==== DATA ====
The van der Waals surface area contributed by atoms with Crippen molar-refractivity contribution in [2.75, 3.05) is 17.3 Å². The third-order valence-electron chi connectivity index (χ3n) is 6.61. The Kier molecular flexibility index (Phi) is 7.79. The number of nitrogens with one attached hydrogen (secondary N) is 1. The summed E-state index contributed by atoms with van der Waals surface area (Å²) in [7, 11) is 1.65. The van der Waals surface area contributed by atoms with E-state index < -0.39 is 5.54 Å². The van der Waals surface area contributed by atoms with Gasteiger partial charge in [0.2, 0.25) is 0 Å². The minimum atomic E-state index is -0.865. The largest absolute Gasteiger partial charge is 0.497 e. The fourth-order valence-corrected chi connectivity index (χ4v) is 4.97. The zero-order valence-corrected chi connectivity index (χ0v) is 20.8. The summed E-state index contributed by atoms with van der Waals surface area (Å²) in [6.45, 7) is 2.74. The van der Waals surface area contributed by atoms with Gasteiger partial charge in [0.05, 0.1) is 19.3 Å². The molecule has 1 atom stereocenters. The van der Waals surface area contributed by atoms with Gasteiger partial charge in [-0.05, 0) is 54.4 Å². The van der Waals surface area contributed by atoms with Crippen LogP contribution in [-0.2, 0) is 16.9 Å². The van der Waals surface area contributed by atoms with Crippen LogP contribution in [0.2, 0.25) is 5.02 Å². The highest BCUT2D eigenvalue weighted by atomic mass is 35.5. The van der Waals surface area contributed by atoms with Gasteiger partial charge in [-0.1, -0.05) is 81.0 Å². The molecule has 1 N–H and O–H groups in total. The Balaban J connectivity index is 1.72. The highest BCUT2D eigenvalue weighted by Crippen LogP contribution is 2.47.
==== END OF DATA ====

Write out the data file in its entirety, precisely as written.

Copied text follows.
The van der Waals surface area contributed by atoms with Crippen molar-refractivity contribution in [2.75, 3.05) is 17.3 Å². The third-order valence-electron chi connectivity index (χ3n) is 6.61. The Kier molecular flexibility index (Phi) is 7.79. The number of nitrogens with one attached hydrogen (secondary N) is 1. The summed E-state index contributed by atoms with van der Waals surface area (Å²) in [7, 11) is 1.65. The van der Waals surface area contributed by atoms with E-state index < -0.39 is 5.54 Å². The van der Waals surface area contributed by atoms with Gasteiger partial charge in [0.2, 0.25) is 0 Å². The minimum atomic E-state index is -0.865. The largest absolute Gasteiger partial charge is 0.497 e. The fourth-order valence-corrected chi connectivity index (χ4v) is 4.97. The zero-order valence-corrected chi connectivity index (χ0v) is 20.8. The summed E-state index contributed by atoms with van der Waals surface area (Å²) in [6.45, 7) is 2.74. The van der Waals surface area contributed by atoms with Gasteiger partial charge in [0.05, 0.1) is 19.3 Å². The molecule has 1 atom stereocenters. The van der Waals surface area contributed by atoms with Gasteiger partial charge in [-0.05, 0) is 54.4 Å². The van der Waals surface area contributed by atoms with Crippen LogP contribution in [-0.2, 0) is 16.9 Å². The van der Waals surface area contributed by atoms with Crippen LogP contribution in [0.2, 0.25) is 5.02 Å². The highest BCUT2D eigenvalue weighted by atomic mass is 35.5. The van der Waals surface area contributed by atoms with Gasteiger partial charge in [-0.1, -0.05) is 81.0 Å². The molecule has 1 N–H and O–H groups in total. The Balaban J connectivity index is 1.72. The highest BCUT2D eigenvalue weighted by Crippen LogP contribution is 2.47.